De Thermis Andreae Baccii...libri septemVenice, apud Vincentium Valgrisium, 1571
FIRST EDITION. Folio. pp. (lxxii) 509 (i). Roman letter with Italic, occasional Greek. Printer’s device to t-p, double-page woodcut plan of the Baths of Diocletian. T-p very slightly thumbed, two tiny worm trails at foot of first and last couple of ll., light water stain to
some upper outer corners, including woodcut, very largely marginal. A very good, clean, large-margined copy in most handsome C16 Roman crimson goatskin, covers expertly laid onto modern morocco, blind-tooled to a triple-ruled panel design, second border with gilt double fillet, interlinked circles, and demi-dragons to outer corners, central panel with arabesque cornerpieces and gilt cartouche with arms of Giacomo Boncompagni surmounted by coronet, edges with diagonal dashes in blind, a.e.g. Spine in four compartments, blind- tooled double-ruled border and stamped demi-dragon to each, double raised bands, modern eps, green cloth ties. Armorial library stamp of Boncompagni to t-p.
The superb binding was made for Giacomo Boncompagni (1548-1612), Duke of Sora, Arpino, Arce and Aquino, Marquess of Vignola and illegitimate son of Gregory XIII, elected Pope in 1572. Twenty books have been traced to his collection, 17 of which feature a double- ruled blind-tooled panel design, an outer border of gilt interlaced-circles tools, solid gilt cornerpieces and a stamped oval with Boncompagni’s arms flanked by two angels supporting a coronet (Wittock, 105-6). Together with a copy of Mambrino Roseo’s ‘Supplemento…delle Historie del Mondo’ (Venice, 1583), this is the only Boncompagni binding in crimson morocco, the others being olive. This binding features the same cornerpieces and demi-dragons (e.g., Arrianus, ‘Ponti Euxini…periplus’, Genève, 1577), and gilt border (e.g., Plotinus, ‘De rebus philosophicis libri’, Bâle, 1559) as those from one of the two Roman ateliers employed by Boncompagni. His arms in this binding bear a stamped demi-dragon in the lower half and gilt hand-tooled keys surmounted by a pavilion, a heraldic symbol of the temporal power of the Church used by papal families (Galbreath, ‘Papal Heraldry’, 31). In 1576, Boncompagni was appointed to the patriciate of Venice, hence the coronet. This is the only extant instance with a centrepiece in which the coronet is outside the cartouche—probably an early experiment leading to the more famous design.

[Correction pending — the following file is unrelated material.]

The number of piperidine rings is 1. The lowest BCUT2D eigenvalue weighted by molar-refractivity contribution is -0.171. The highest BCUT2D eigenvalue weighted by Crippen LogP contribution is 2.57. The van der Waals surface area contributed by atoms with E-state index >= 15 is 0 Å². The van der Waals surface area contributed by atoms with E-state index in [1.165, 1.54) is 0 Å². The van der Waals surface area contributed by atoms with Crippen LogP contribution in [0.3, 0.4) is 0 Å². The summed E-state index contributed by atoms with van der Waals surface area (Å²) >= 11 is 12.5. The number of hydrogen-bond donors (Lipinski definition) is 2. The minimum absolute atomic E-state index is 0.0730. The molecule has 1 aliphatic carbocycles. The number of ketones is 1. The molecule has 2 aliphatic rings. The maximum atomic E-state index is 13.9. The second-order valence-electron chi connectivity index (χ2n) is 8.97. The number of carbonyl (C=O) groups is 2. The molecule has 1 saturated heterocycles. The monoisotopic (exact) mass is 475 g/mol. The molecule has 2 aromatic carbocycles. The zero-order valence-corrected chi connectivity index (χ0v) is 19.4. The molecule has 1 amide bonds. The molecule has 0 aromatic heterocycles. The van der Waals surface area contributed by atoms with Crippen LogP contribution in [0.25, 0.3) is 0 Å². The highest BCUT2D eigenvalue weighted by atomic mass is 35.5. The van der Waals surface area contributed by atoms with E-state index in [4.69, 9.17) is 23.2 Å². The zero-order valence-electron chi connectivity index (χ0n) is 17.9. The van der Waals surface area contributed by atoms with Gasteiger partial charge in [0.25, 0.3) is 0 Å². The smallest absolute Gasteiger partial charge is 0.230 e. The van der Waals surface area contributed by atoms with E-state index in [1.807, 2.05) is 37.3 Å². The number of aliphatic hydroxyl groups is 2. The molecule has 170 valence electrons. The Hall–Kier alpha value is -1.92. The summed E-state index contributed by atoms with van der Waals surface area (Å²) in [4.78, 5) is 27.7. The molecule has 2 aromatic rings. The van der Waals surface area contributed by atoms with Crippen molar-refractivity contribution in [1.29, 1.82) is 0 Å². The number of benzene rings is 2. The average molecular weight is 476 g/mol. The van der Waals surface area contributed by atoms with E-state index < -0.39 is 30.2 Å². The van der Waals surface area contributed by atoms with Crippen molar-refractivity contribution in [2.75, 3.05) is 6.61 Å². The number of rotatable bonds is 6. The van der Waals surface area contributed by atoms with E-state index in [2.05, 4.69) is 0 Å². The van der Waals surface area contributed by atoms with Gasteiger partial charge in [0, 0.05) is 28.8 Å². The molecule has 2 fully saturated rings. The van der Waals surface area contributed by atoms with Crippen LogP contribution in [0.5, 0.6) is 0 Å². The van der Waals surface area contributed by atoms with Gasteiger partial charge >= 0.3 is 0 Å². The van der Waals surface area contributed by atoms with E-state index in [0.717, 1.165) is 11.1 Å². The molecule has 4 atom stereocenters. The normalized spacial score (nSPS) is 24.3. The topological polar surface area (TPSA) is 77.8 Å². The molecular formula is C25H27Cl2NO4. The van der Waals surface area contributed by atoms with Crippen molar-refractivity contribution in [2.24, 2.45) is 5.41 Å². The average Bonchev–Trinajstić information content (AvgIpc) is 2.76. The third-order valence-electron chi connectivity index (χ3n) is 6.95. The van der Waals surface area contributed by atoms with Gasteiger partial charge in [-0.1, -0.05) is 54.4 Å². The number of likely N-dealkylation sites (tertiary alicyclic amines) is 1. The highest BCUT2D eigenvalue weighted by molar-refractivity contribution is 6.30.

Very good, clean copy of this ground-breaking study of thermal waters and their medical uses. A protégé of Cardinal Ascanio Colonna in Rome, Andrea Bacci (1524-1600) was an Italian doctor, philosopher and polyhedral author of works on natural science (studies of wines and elks) and medicine (on medicaments, poisons and antidotes). A blend of these interests, ‘De thermis’ was intended as a reference manual for physicians and contributed to contemporary European debates on thermal medicine, which elicited great interest among the French and Italian elites, including authors like Montaigne. Assisted by the work of ancient, medieval and contemporary authorities including Galen, Bartolomeo Montagnana and Gabriele Falloppio, Bacci discussed the nature of mineral waters (from salts or metals), their therapeutic forms (cold, warm, scalding, filtered, distilled, etc.) and modes of
administration. He explained why, how, when, where and which spas should be chosen, according to the bather’s condition (from stomach ache to tumours and syphilis), the physical component and therapeutic power of waters. He advised on how to make beneficial use of baths, with practical instructions like fasting and recommendations for the safety of children, women and the elderly. In addition to spas abroad—e.g., England (Bath, as it were), Germany and Transylvania—Bacci listed numerous Italian localities still renowned for their thermal waters today, including Tivoli, Montecatini and the Euganean hills in the Veneto. Renaissance physicians increasingly promoted the forgotten ancient ‘art’ of balneology for both health and profit, addressing especially powerful patrons including, in this case, Cosimo de’ Medici.
The dedication to Cosimo I de’ Medici, which here occupies a whole quire, is recorded in few copies.Only Pierpont Morgan, Michigan and Princeton copies recorded in the US.BM STC It., p. 66; Adams I, 87; Cicognara I, 1565; Wellcome 600; Duveen 35: ‘This is the classic work on mineral waters, dealing with all the spas of the then known world’. M. Wittock, ‘Giacomo Boncompagni: heurs et malheurs d’une bibliothèque’, in Mélangesd’histoire de la reliure offerts à Georges Colin, ed. C. Sorgeloos, Bruxelles, 1998, pp. 103-18; W. Boutcher, The School of Montaigne in Early Modern Europe, Oxford, 2017, I, 156.